The Enlightenment by Peter Gay (2 volumes: The Rise of Modern Paganism and The Science of Freedom) surely ranks among the most brilliant accounts of eighteenth-century philosophy ever written. It is a sweeping account of the intellectual history of the 18th century, form its origins right into the French and American Revolutions. It traces the struggle of the small clique of 'philosophes' -a dispersed group of intellectual giants such as Voltaire, Hume, Lessing and Beccaria- as they fight against corruption, superstition and ignorance, which has kept Europe slumbering since the demise of the Roman Empire. The book vividly illustrates the ideas of the 'philosophes' and how they wanted to bring their reform programs into practice, and thereby spread the ideals of liberty and the pursuit of knowledge. Peter Gay deftly describes the cultural background of the 'philosophes' and explains how they came to challenge the establishment in order to bringing about these much needed changes so as to give their ideals a chance to prevail. The book has an extensive and well-readable bibliography with many good suggestions. This account of the Enlightenment is among the best ever written in the twentieth century, along with Paul Hazard's European Thought in the 18th century and Ernst Cassirer's The Philosophy of the Enlightenment. I do recommend all to read both volumes of this book.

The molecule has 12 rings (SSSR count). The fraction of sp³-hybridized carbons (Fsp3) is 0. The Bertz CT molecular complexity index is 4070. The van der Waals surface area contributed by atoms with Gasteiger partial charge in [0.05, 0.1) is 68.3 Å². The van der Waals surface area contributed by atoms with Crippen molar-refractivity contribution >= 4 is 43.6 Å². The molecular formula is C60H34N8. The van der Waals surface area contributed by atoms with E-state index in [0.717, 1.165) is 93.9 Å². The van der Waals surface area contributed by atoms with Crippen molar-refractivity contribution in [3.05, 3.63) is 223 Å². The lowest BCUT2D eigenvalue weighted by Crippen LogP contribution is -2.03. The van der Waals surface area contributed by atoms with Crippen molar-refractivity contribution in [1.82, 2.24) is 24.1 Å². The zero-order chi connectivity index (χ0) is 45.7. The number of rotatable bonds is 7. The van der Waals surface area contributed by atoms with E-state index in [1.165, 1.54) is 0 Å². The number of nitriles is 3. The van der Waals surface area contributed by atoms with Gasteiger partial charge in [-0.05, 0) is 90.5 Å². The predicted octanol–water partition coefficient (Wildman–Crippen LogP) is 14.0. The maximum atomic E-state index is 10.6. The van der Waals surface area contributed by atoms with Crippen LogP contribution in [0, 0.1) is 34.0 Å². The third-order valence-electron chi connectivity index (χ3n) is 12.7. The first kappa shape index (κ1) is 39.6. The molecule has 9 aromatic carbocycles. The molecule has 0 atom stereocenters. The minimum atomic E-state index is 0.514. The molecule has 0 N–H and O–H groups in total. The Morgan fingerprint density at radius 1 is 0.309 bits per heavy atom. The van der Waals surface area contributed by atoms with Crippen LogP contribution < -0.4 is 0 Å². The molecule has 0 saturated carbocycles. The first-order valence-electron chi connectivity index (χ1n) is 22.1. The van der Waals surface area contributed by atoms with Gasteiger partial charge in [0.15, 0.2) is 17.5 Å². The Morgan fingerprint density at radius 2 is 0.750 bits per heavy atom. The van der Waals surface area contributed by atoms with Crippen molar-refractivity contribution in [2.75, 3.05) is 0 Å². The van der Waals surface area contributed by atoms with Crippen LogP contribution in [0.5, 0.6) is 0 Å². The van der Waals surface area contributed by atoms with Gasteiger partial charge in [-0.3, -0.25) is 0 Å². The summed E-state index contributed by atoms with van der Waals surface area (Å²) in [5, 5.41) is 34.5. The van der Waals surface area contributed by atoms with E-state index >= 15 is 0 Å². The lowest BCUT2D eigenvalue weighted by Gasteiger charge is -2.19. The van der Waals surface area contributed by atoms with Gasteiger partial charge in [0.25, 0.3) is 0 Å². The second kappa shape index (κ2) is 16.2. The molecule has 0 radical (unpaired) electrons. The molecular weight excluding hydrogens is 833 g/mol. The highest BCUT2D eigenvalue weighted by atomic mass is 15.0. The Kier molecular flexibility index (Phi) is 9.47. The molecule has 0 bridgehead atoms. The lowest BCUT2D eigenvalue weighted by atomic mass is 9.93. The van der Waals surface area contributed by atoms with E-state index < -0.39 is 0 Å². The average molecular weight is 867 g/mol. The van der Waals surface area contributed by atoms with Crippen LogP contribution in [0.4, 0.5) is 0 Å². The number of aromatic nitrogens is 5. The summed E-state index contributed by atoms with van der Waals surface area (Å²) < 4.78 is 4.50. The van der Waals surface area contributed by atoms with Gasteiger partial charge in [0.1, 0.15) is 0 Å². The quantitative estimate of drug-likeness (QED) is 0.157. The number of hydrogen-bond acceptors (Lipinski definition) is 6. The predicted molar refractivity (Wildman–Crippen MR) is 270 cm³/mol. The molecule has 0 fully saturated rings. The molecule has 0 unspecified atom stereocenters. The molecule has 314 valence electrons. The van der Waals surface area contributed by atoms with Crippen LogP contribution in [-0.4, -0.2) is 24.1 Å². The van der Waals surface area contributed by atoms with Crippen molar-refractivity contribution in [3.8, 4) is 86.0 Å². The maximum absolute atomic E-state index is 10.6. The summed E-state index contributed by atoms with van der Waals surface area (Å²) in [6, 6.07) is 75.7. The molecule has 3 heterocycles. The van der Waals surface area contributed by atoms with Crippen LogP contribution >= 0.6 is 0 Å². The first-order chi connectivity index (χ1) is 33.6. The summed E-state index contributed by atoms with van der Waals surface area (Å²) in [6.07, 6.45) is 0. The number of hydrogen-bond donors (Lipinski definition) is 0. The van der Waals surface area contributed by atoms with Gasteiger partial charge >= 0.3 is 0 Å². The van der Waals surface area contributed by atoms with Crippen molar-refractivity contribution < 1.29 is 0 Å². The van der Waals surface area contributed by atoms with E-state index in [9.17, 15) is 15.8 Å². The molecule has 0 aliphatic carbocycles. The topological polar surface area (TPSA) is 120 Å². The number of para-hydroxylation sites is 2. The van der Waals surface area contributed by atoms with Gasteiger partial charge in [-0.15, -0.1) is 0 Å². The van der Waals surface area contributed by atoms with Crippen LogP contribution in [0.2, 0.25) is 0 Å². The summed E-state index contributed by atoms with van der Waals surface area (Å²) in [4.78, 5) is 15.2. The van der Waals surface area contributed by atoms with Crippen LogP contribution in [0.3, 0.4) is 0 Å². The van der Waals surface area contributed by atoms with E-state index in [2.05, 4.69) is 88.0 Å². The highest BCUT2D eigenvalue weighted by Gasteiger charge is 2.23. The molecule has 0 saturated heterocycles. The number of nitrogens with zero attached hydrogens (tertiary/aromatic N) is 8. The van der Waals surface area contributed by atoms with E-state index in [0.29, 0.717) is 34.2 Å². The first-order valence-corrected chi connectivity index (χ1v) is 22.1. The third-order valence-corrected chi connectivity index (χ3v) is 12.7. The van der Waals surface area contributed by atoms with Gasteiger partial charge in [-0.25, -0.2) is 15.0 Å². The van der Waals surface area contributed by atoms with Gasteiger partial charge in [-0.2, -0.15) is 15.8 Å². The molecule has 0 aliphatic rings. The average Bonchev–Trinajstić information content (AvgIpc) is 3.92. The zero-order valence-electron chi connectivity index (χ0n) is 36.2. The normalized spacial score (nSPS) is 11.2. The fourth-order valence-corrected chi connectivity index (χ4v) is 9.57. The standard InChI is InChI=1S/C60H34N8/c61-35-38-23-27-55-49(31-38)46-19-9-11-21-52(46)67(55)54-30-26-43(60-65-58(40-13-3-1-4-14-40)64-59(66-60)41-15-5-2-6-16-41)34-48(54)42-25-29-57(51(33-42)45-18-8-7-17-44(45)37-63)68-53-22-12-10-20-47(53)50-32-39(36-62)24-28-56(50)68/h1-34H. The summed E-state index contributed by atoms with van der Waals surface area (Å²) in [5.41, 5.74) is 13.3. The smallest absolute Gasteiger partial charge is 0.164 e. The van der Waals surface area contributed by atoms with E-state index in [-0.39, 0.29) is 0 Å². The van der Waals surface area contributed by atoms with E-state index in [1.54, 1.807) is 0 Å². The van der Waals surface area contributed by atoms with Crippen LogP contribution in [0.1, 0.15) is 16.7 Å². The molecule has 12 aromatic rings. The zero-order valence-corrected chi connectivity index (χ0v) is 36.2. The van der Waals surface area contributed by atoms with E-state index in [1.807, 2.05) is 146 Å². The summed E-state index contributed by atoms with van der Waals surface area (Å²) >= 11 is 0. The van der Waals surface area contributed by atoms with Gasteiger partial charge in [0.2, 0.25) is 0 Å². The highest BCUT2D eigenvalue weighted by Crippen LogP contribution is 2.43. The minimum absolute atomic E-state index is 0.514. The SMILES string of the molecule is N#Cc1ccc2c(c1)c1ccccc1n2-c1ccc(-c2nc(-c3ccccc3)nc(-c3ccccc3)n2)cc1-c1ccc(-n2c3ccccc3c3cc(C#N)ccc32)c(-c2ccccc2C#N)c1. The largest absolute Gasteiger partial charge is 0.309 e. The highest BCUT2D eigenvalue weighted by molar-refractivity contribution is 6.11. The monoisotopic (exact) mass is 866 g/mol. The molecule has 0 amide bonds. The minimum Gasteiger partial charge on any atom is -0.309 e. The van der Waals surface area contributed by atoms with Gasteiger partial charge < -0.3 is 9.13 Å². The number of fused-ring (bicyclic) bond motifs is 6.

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49 of 50 people found the following review helpful By The Spinozanator VINE VOICE on November 25, 2007
Format: Paperback Verified Purchase
A magnificent, thorough, and long book (419 pages), impeccably documented, the first volume of two. A "must read" for anyone interested in the Enlightenment. The "cheerleaders" of the Enlightenment, from all over Europe, called themselves the philosophes. For a preview, read the 25 page beginning, "Overture."

BOOK ONE: THE APPEAL TO ANTIQUITY

CHAPTER ONE: The Useful and Beloved Past

1. Hebrews and Hellenes: As the philosophes of the Enlightenment saw it, the world was divided into two irreconcilable patterns of life: superstition versus the affirmation of life; mythmakers versus realists; priests versus philosophers. The historical writings of the Enlightenment were all part of their comprehensive effort to secure rational control over the world and freedom from the pervasive domination of myth. The most glaring and notorious defect of the Enlightenment was its unsympathetic, often brutal, estimate of Christianity.

2. A Congenial Sense and Spirit: Rome belonged to every educated man Classic antiquity was inescapable, therefore, some of the philosophes' seemingly pagan ideas were simply the property of thinking men in their time. The philosophes identified with their favorite ancient philosophers, especially Cicero, who had contempt for the fear of death, contempt for superstition, and admiration for sturdy pagan self-reliance. Modern historians no longer think of Christianity as a complete swamp, but the reliance of the Enlightenment on ancient classicism has withstood two centuries of criticism.

3. The Search for Paganism: From Identification to Identity: The philosophes had been born into a Christian world.
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43 of 46 people found the following review helpful By Matthieu P. Raillard VINE VOICE on February 15, 2003
Format: Paperback Verified Purchase
Peter Gay needs no introduction, but I still feel that this work needs to be lauded for what it manages to achieve: it provides an exhaustively detailed socio-cultural account of the enlightenment that is as enjoyable as it is informative. The main slant of this work, namely that the 18th century enlightenment was a reprisal/continuation/adoration of classical (hence Pagan) culture is coherent and functions as a solid structure to this work. Highly recommended.